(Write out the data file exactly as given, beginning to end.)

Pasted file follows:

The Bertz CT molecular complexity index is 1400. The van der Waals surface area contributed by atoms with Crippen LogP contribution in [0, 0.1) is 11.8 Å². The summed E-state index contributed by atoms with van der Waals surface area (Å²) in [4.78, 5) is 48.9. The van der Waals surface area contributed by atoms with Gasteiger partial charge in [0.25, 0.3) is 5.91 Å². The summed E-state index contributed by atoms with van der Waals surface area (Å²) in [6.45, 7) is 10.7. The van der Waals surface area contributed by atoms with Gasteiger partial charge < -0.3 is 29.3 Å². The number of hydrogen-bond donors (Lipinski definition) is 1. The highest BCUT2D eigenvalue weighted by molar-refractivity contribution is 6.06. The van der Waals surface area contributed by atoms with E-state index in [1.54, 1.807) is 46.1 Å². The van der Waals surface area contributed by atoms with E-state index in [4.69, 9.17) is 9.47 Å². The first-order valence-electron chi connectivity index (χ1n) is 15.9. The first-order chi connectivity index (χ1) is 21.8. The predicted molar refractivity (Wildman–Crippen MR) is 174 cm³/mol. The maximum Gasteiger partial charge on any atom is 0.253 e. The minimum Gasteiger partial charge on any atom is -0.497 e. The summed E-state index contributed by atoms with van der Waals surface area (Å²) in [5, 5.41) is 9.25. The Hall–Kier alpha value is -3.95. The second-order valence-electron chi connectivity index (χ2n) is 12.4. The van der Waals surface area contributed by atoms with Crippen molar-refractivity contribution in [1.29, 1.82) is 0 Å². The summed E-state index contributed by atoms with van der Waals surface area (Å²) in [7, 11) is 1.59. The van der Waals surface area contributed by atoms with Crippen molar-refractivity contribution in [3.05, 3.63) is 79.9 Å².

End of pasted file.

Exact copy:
The Bertz CT molecular complexity index is 1400. The van der Waals surface area contributed by atoms with Crippen LogP contribution in [0, 0.1) is 11.8 Å². The summed E-state index contributed by atoms with van der Waals surface area (Å²) in [4.78, 5) is 48.9. The van der Waals surface area contributed by atoms with Gasteiger partial charge in [0.25, 0.3) is 5.91 Å². The summed E-state index contributed by atoms with van der Waals surface area (Å²) in [6.45, 7) is 10.7. The van der Waals surface area contributed by atoms with Gasteiger partial charge < -0.3 is 29.3 Å². The number of hydrogen-bond donors (Lipinski definition) is 1. The highest BCUT2D eigenvalue weighted by molar-refractivity contribution is 6.06. The van der Waals surface area contributed by atoms with E-state index in [1.54, 1.807) is 46.1 Å². The van der Waals surface area contributed by atoms with E-state index in [4.69, 9.17) is 9.47 Å². The first-order valence-electron chi connectivity index (χ1n) is 15.9. The first-order chi connectivity index (χ1) is 21.8. The predicted molar refractivity (Wildman–Crippen MR) is 174 cm³/mol. The maximum Gasteiger partial charge on any atom is 0.253 e. The minimum Gasteiger partial charge on any atom is -0.497 e. The summed E-state index contributed by atoms with van der Waals surface area (Å²) in [5, 5.41) is 9.25. The Hall–Kier alpha value is -3.95. The second-order valence-electron chi connectivity index (χ2n) is 12.4. The van der Waals surface area contributed by atoms with Crippen molar-refractivity contribution in [1.29, 1.82) is 0 Å². The summed E-state index contributed by atoms with van der Waals surface area (Å²) in [7, 11) is 1.59. The van der Waals surface area contributed by atoms with Crippen molar-refractivity contribution in [3.05, 3.63) is 79.9 Å².